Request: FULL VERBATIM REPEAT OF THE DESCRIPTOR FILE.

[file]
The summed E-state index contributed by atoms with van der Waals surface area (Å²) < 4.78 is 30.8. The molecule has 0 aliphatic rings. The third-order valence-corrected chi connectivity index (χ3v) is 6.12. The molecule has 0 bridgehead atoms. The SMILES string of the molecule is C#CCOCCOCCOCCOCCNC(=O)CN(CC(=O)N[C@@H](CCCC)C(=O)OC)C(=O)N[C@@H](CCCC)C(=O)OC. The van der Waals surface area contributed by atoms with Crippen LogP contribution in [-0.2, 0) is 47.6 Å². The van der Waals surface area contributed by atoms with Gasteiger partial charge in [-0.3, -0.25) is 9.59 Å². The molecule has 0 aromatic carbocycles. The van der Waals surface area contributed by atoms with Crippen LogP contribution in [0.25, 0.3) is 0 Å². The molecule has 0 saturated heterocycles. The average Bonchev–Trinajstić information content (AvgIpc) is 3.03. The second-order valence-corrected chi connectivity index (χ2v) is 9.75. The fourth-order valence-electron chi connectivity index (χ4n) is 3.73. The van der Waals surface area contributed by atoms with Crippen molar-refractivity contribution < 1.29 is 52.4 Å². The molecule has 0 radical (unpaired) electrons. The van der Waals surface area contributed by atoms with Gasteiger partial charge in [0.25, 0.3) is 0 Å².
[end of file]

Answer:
The summed E-state index contributed by atoms with van der Waals surface area (Å²) < 4.78 is 30.8. The molecule has 0 aliphatic rings. The third-order valence-corrected chi connectivity index (χ3v) is 6.12. The molecule has 0 bridgehead atoms. The SMILES string of the molecule is C#CCOCCOCCOCCOCCNC(=O)CN(CC(=O)N[C@@H](CCCC)C(=O)OC)C(=O)N[C@@H](CCCC)C(=O)OC. The van der Waals surface area contributed by atoms with Crippen LogP contribution in [-0.2, 0) is 47.6 Å². The van der Waals surface area contributed by atoms with Gasteiger partial charge in [-0.3, -0.25) is 9.59 Å². The molecule has 0 aromatic carbocycles. The van der Waals surface area contributed by atoms with Crippen LogP contribution in [0.25, 0.3) is 0 Å². The molecule has 0 saturated heterocycles. The average Bonchev–Trinajstić information content (AvgIpc) is 3.03. The second-order valence-corrected chi connectivity index (χ2v) is 9.75. The fourth-order valence-electron chi connectivity index (χ4n) is 3.73. The van der Waals surface area contributed by atoms with Crippen molar-refractivity contribution < 1.29 is 52.4 Å². The molecule has 0 radical (unpaired) electrons. The van der Waals surface area contributed by atoms with Gasteiger partial charge in [0.25, 0.3) is 0 Å².